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Dec 6, 2021
[6 min Read]
Summary of initial DD: ESSC is an optionable SPAC with perfect pre-conditions set for a gamma squeeze leading in to December monthly option expiry (Friday 17 Dec). The tradeable float has been reduced to 341,131 shares due to redemptions and a forward share purchase agreement. Not only is the tradeable float the lowest seen so far out of the SPAC redemption squeeze plays (roughly 5 x lower than IRNT - which hit $47.5), the NAV floor protection is still in place. This means that you can redeem your shares for $10.26 once the merger vote has been announced, or you will be refunded for $10.26 per share if the SPAC reaches its termination date on the 24 Feb 2022.
Link to 1st updated DD:
It's been a wild ride so far. Within minutes of posting my DD, a relatively small amount of volume started the initial rapid rise in share price from around $10.5 to above $12, before settling around $11.5 as volume dwindled. Another burst of volume later in the day at around 2:40 PM sent share price flying upwards to above $12.5, before again settling around $12. The following day, at around 11:30 AM, another burst of volume sent the share price up, to again settle around $13.5, with a few peaks northwards of $14. At around 2PM, shares dropped rapidly in 10 minutes, before settling near $11. Volume the next day was low, but the shares held in the region of $11 before creeping up towards the end of the day.
The price action of the stock raised four questions:
1) Is the free float really 341,141 shares?
2) Why were there such obvious sell walls at $11.5, $12 and $13.5?
3) Why did bursts of volume break through these walls?
4) Why did the dam break?
5) Is the play still viable?
I think the questions are all linked, and I have collected my thoughts in an attempt to answer them below. This is a unique situation, with some known unknowns, and some unknown unknowns. Here are my thoughts:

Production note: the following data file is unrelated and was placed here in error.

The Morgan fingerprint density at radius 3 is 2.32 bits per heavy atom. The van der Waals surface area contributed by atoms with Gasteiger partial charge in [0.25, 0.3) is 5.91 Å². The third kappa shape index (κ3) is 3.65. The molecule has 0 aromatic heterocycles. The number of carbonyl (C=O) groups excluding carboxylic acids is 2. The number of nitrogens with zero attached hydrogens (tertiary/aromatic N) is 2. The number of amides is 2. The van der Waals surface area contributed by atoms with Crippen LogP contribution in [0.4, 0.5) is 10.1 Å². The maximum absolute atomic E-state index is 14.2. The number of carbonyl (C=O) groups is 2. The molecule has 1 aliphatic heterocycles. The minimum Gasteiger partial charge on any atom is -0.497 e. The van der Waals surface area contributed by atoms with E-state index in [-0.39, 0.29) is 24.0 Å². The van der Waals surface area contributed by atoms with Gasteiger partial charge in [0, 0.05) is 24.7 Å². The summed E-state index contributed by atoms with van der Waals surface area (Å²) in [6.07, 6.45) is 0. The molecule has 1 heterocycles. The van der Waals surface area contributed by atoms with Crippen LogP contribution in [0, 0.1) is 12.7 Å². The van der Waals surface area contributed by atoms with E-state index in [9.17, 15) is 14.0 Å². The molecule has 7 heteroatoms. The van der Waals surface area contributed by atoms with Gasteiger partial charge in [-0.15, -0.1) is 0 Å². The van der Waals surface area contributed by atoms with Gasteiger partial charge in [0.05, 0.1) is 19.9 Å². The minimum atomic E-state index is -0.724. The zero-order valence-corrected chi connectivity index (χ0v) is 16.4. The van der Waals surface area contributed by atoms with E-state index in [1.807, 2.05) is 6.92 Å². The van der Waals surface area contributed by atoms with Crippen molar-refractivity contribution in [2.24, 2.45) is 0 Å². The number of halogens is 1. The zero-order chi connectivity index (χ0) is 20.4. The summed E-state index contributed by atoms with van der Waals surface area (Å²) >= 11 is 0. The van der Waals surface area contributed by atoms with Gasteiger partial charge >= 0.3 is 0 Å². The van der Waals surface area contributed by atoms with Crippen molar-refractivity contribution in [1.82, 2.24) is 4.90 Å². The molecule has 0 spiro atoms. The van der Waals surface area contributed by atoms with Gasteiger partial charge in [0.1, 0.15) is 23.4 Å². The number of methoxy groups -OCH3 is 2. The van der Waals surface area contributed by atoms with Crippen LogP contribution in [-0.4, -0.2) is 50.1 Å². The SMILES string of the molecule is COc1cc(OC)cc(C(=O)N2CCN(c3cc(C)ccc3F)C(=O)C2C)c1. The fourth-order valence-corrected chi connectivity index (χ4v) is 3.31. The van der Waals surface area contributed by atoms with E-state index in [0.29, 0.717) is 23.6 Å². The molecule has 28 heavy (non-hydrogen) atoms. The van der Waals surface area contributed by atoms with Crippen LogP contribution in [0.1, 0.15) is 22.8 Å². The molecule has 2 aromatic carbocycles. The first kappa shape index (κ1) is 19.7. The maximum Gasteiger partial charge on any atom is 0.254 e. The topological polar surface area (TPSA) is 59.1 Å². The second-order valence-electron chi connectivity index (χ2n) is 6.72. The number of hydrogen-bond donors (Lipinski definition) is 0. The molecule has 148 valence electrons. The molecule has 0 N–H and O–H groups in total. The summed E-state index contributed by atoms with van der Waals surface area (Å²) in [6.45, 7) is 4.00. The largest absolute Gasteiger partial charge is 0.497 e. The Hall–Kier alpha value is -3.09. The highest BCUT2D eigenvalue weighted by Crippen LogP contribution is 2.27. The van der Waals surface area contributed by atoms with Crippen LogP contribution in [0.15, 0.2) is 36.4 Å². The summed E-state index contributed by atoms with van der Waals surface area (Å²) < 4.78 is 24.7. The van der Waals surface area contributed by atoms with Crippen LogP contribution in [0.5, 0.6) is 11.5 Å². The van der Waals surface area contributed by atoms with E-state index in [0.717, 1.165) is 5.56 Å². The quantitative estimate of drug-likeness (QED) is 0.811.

The free float question is easy to answer. I have seen no information yet to dispute the initial calculation. I want to highlight another part from the SEC filings - a sentence from page 4 of the DEFRA 14A filed on 15 Nov 21:
‘' the amounts being paid to each of the Backstop Investors reflect the risk that they are each bearing by agreeing not to redeem their shares in conjunction with the Extension and the Business Combination and to instead hold such shares for a longer period of time, allowing such shares that they each hold to potentially become a part of the public float of the post-combination company for a period of time following the Business Combination, and therefore, is higher than the estimated per share redemption price of $10.26.''
The shares that they hold will not become a part of the public float until after the business combination. I think that's fairly clear.
There's no way to tell the uniqueness of traded share volume. High-frequency (HFT) Algo-traders can quite comfortably respond to directional pressure and trade between price channels e.g. short selling at 13.6, buying back at 13.5, rinse and repeat. MMs use this to create liquidity, which would explain the price and volume action on ESSC fairly well. This would increase the daily volume well over the total volume float. Rapid increases in volume can break through these channels, leading to delta and gamma hedging from MMs; and with the tight position controls in place cause the short positions to cover - driving the price up in to the next channel before the process repeats. Hence why the volume can be so much higher than the float.
If we look at other squeeze plays, the total volume of the float is often traded times over - for instance, according to FINRA, the highest volume on OPAD was 61.91m on the 16 Sep 21, on a roughly 3m float. Short volume was also 17.79m. This was the day before the September monthly option expiry. It's a similar picture for IRNT. For ESSC, there will also be short volume on the free float. Frustratingly, short interest (unsettled short positions) for November end-of-month will be known shortly - but this will be before the volume spikes we saw. Mid-month (15 Dec 21), will not be known until after Dec option expiry. So this will be a known unknown for this play.